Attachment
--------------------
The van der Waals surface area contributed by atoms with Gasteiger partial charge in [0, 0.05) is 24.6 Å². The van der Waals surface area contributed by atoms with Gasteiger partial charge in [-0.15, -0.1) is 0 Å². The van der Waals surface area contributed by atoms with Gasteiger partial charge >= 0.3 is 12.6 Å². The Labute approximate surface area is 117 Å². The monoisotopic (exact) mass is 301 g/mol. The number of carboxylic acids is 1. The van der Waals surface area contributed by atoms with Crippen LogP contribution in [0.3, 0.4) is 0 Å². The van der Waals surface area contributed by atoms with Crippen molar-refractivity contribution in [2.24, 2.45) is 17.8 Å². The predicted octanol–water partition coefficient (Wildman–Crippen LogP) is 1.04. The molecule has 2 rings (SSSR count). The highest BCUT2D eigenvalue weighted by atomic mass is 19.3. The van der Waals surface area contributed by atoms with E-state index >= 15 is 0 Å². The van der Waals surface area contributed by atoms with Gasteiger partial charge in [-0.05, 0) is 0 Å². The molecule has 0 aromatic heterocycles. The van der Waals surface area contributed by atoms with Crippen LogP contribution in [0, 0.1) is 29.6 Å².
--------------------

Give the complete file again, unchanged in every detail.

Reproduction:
The van der Waals surface area contributed by atoms with Gasteiger partial charge in [0, 0.05) is 24.6 Å². The van der Waals surface area contributed by atoms with Gasteiger partial charge in [-0.15, -0.1) is 0 Å². The van der Waals surface area contributed by atoms with Gasteiger partial charge >= 0.3 is 12.6 Å². The Labute approximate surface area is 117 Å². The monoisotopic (exact) mass is 301 g/mol. The number of carboxylic acids is 1. The van der Waals surface area contributed by atoms with Crippen LogP contribution in [0.3, 0.4) is 0 Å². The van der Waals surface area contributed by atoms with Crippen molar-refractivity contribution in [2.24, 2.45) is 17.8 Å². The predicted octanol–water partition coefficient (Wildman–Crippen LogP) is 1.04. The molecule has 2 rings (SSSR count). The highest BCUT2D eigenvalue weighted by atomic mass is 19.3. The van der Waals surface area contributed by atoms with E-state index >= 15 is 0 Å². The van der Waals surface area contributed by atoms with Gasteiger partial charge in [-0.05, 0) is 0 Å². The molecule has 0 aromatic heterocycles. The van der Waals surface area contributed by atoms with Crippen LogP contribution in [0, 0.1) is 29.6 Å².